The hostas or hostas are on the rise with us. In the following article you will find out why this is the case and why a hosta can really do something good for every garden. And if you are then convinced, you can read up on what needs to be considered when planting, caring for and propagating a host and which varieties are available.

Planting and caring for the hostas

In the vast majority of cases, you are dealing with a Hosta ventricosa when you buy a hosta in stores. Their care is therefore dealt with below (the other species, however, have the same basic needs):

The best location for a Hosta ventricosa or bell-shaped hosta is in partial shade. You should water this well so that the hostess never has to thirst. The soil should be fresh and not too rich in nutrients. Undemanding perennials have fewer problems with poor soil than with over-fertilized areas.

If you are planting several hosta, you should leave enough space between the individual plants; you calculate about three hostas per square meter. If the bell-shaped hostas at least somewhat like their location, they will expand enormously, provided that there is sufficient irrigation.

Hostas feel comfortable as underplanting bushes and trees, but if nothing grows directly above them, even the light is enough for them in a completely shady place. The plants reach heights of between half a meter and one meter. They grow without becoming lignified (herbaceous) and are generally very robust and quite persistent.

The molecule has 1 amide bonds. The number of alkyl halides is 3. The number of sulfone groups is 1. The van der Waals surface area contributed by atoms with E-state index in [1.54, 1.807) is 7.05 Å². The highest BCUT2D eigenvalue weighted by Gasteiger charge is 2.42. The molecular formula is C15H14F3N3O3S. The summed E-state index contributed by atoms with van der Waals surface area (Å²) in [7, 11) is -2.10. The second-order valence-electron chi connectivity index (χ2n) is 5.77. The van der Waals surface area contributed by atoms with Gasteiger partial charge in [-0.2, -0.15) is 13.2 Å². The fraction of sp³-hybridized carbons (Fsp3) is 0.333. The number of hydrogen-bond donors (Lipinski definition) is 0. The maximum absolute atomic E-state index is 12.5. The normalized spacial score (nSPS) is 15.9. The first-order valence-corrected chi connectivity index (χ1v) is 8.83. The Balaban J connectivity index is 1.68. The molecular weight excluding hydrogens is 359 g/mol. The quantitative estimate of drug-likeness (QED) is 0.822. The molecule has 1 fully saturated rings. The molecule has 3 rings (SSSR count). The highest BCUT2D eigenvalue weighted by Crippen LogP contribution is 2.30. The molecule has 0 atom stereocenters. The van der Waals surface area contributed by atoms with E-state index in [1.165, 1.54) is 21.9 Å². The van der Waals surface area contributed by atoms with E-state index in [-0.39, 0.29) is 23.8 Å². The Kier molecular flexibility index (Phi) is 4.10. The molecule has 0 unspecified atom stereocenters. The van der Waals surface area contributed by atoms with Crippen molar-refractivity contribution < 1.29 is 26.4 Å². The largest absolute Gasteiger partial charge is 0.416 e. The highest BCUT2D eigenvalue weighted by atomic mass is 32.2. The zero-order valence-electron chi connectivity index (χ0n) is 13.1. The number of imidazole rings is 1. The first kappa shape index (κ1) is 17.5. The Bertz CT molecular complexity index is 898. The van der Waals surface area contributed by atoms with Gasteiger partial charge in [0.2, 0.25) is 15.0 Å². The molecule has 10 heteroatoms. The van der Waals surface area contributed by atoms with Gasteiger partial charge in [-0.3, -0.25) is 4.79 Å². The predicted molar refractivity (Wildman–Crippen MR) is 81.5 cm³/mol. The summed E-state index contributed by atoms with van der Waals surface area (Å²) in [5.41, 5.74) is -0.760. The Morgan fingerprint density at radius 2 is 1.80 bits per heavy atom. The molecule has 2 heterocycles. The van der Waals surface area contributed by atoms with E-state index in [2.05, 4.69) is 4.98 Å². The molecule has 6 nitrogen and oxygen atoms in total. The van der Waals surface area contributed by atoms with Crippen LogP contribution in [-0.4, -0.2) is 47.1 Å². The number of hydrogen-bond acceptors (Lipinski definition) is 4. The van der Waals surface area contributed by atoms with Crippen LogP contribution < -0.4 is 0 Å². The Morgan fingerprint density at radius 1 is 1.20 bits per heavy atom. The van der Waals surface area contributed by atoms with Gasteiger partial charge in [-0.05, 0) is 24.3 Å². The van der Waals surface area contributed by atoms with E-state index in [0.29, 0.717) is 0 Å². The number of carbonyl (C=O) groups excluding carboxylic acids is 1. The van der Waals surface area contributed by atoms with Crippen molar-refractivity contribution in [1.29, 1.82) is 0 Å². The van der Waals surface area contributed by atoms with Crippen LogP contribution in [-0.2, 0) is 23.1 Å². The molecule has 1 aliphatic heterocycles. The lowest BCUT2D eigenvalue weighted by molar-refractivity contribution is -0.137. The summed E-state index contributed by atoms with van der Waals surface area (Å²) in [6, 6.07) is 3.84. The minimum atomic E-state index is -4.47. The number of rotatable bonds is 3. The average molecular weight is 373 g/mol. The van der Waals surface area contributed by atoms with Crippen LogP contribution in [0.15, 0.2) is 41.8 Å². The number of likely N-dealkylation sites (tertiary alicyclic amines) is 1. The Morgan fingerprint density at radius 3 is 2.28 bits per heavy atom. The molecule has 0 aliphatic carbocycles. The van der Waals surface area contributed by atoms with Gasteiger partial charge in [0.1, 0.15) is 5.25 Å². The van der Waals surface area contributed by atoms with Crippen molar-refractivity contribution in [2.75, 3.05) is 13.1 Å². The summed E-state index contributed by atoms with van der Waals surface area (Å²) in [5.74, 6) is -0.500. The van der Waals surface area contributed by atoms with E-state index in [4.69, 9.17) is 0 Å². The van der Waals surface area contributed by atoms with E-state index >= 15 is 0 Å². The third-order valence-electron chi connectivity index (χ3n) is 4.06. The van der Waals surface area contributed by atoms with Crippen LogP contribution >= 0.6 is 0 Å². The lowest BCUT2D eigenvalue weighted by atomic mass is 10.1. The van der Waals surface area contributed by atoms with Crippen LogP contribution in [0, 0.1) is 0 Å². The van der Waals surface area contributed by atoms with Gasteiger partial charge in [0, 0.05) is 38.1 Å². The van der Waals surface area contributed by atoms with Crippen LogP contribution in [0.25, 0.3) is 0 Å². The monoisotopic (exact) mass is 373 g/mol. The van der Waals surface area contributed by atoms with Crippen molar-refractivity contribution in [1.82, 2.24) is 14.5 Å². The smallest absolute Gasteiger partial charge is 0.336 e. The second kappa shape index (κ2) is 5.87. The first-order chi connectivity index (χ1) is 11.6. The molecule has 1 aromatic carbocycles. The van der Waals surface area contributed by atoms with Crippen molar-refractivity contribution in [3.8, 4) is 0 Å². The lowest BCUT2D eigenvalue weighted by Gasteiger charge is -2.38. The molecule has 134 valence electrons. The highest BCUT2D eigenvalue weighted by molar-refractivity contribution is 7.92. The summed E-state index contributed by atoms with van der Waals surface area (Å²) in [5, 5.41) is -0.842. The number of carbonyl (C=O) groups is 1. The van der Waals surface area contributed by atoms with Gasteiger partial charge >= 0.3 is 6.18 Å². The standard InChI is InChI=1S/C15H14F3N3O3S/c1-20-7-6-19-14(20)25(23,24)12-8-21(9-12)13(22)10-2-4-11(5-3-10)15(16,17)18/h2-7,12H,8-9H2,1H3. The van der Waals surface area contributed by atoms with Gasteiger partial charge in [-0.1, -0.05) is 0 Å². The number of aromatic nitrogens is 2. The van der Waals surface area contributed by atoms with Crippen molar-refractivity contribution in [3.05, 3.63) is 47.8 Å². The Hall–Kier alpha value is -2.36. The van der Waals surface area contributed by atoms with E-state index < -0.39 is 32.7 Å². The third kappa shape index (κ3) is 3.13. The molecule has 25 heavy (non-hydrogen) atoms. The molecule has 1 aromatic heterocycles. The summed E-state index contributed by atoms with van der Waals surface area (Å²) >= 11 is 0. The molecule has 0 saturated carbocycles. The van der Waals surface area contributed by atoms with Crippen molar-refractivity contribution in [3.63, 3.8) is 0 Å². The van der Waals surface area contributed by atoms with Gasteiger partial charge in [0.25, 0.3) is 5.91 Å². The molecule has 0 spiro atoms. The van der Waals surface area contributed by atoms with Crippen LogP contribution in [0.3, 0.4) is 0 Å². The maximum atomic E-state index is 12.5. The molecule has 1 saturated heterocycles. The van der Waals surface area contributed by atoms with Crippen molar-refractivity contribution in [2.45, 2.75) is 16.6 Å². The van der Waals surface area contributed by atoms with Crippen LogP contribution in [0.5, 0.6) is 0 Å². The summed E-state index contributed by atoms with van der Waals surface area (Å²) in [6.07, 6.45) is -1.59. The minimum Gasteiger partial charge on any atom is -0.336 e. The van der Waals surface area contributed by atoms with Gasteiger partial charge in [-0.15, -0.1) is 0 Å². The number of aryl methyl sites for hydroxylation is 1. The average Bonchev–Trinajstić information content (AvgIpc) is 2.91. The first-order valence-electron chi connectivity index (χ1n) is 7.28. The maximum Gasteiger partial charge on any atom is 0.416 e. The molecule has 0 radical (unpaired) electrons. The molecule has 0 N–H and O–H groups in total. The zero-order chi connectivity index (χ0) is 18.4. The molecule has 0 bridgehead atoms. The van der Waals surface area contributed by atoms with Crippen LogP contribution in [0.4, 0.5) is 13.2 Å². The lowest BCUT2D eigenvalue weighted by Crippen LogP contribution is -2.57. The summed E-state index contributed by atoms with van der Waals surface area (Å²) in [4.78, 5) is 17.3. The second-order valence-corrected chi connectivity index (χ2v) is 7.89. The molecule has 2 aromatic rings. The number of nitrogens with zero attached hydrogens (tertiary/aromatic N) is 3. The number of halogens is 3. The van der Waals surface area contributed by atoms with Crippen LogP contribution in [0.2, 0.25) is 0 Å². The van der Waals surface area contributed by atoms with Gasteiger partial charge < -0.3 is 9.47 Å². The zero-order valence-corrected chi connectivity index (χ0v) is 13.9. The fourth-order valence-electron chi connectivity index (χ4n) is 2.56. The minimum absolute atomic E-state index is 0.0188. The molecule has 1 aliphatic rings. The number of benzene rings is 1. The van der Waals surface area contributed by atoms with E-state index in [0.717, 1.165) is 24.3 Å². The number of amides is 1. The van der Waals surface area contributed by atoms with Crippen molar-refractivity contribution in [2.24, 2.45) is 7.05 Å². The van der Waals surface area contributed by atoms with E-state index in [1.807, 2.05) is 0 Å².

The bell funky developed in the middle and south of China, where the temperatures are very similar to ours. It can be brought over the winter with us without any problems and is completely hardy even in colder regions.

Hostas can be planted in the garden or in pots. They can then also be placed in the sun, just not in the blazing midday sun in midsummer. In their homeland, the bell-shaped funkia grows to heights of over 2 km. They are therefore used to some sun intensity. If the bucket is in the sun on the terrace, you have to be very careful not to let the hosta dry out.

In autumn the hostas say goodbye all by themselves: They move in over the winter without any work for the garden owner, who in spring can simply look forward to the shoots that appear absolutely reliable.

The basic care of a hosta is that simple, any special requests of the individual species are listed below.

Propagate hosta

The easy-going Hosta is also pleasantly uncomplicated when it comes to propagation. In a good location, it multiplies all by itself. You can watch how the clumps are getting bigger and bigger, and if you need hostas for a new location, just take a piece off.

The clumps should be separated either in spring or in autumn. Before the leaves are fully ripe or after flowering when they have wilted.

You can also propagate the hosta by seeds. To do this, you can let the seed heads dry out, then remove the seeds and sow them in seed pots. Or you can just wait for your hosta to reproduce by spreading the seed around the area. If you have acquired a hosta hybrid, you would have to reckon with the fact that propagation from seeds would result in a plant that looks completely different from the mother plant, but perhaps that is precisely what is exciting.

The Hosta in action

From their homeland, the hostas are used to growing under bushes, where they have to cope with very poor conditions and very little light. This makes them something very special for the German gardener. Finally a plant that feels comfortable in the shade. And then also really decorative!

Many gardeners have been looking for such plants for a long time in order to finally give garden areas that are disadvantaged by light an attractive design. This is done quickly with the hostas as ornamental leaves. They like to breathe life into every shady and partially shaded area in the garden, including every shady and partially shaded spot on the terrace.